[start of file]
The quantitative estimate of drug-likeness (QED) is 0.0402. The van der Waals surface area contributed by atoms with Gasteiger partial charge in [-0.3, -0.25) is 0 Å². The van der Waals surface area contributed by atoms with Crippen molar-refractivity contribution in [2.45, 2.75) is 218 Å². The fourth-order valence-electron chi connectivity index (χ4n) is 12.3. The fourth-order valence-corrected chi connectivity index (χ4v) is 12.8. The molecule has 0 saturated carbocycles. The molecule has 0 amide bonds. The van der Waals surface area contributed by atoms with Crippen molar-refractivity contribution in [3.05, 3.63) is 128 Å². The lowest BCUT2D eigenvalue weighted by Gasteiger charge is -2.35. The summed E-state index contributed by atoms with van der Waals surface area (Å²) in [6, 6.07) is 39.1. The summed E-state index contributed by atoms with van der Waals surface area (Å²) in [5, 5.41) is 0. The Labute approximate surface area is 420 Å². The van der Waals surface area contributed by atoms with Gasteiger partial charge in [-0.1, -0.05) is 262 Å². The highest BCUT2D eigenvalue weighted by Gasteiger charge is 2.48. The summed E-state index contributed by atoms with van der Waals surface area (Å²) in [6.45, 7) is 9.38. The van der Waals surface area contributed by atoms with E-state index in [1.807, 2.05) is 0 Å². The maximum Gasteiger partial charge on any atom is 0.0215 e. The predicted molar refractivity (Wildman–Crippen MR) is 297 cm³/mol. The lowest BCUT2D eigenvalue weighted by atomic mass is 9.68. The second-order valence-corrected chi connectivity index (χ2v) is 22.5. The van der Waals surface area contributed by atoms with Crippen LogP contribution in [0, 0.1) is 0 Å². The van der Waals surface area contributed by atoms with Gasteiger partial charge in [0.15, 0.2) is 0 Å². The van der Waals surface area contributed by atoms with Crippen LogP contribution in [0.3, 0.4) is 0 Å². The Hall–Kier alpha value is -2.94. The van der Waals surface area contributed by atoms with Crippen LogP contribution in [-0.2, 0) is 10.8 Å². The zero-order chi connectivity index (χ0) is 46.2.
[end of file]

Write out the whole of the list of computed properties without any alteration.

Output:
The quantitative estimate of drug-likeness (QED) is 0.0402. The van der Waals surface area contributed by atoms with Gasteiger partial charge in [-0.3, -0.25) is 0 Å². The van der Waals surface area contributed by atoms with Crippen molar-refractivity contribution in [2.45, 2.75) is 218 Å². The fourth-order valence-electron chi connectivity index (χ4n) is 12.3. The fourth-order valence-corrected chi connectivity index (χ4v) is 12.8. The molecule has 0 saturated carbocycles. The molecule has 0 amide bonds. The van der Waals surface area contributed by atoms with Crippen molar-refractivity contribution in [3.05, 3.63) is 128 Å². The lowest BCUT2D eigenvalue weighted by Gasteiger charge is -2.35. The summed E-state index contributed by atoms with van der Waals surface area (Å²) in [6, 6.07) is 39.1. The summed E-state index contributed by atoms with van der Waals surface area (Å²) in [5, 5.41) is 0. The Labute approximate surface area is 420 Å². The van der Waals surface area contributed by atoms with Gasteiger partial charge in [-0.1, -0.05) is 262 Å². The highest BCUT2D eigenvalue weighted by Gasteiger charge is 2.48. The summed E-state index contributed by atoms with van der Waals surface area (Å²) in [6.45, 7) is 9.38. The van der Waals surface area contributed by atoms with E-state index in [1.807, 2.05) is 0 Å². The maximum Gasteiger partial charge on any atom is 0.0215 e. The predicted molar refractivity (Wildman–Crippen MR) is 297 cm³/mol. The lowest BCUT2D eigenvalue weighted by atomic mass is 9.68. The second-order valence-corrected chi connectivity index (χ2v) is 22.5. The van der Waals surface area contributed by atoms with Crippen LogP contribution in [0, 0.1) is 0 Å². The van der Waals surface area contributed by atoms with Gasteiger partial charge in [0.15, 0.2) is 0 Å². The van der Waals surface area contributed by atoms with Crippen LogP contribution in [0.3, 0.4) is 0 Å². The Hall–Kier alpha value is -2.94. The van der Waals surface area contributed by atoms with Crippen LogP contribution in [-0.2, 0) is 10.8 Å². The zero-order chi connectivity index (χ0) is 46.2.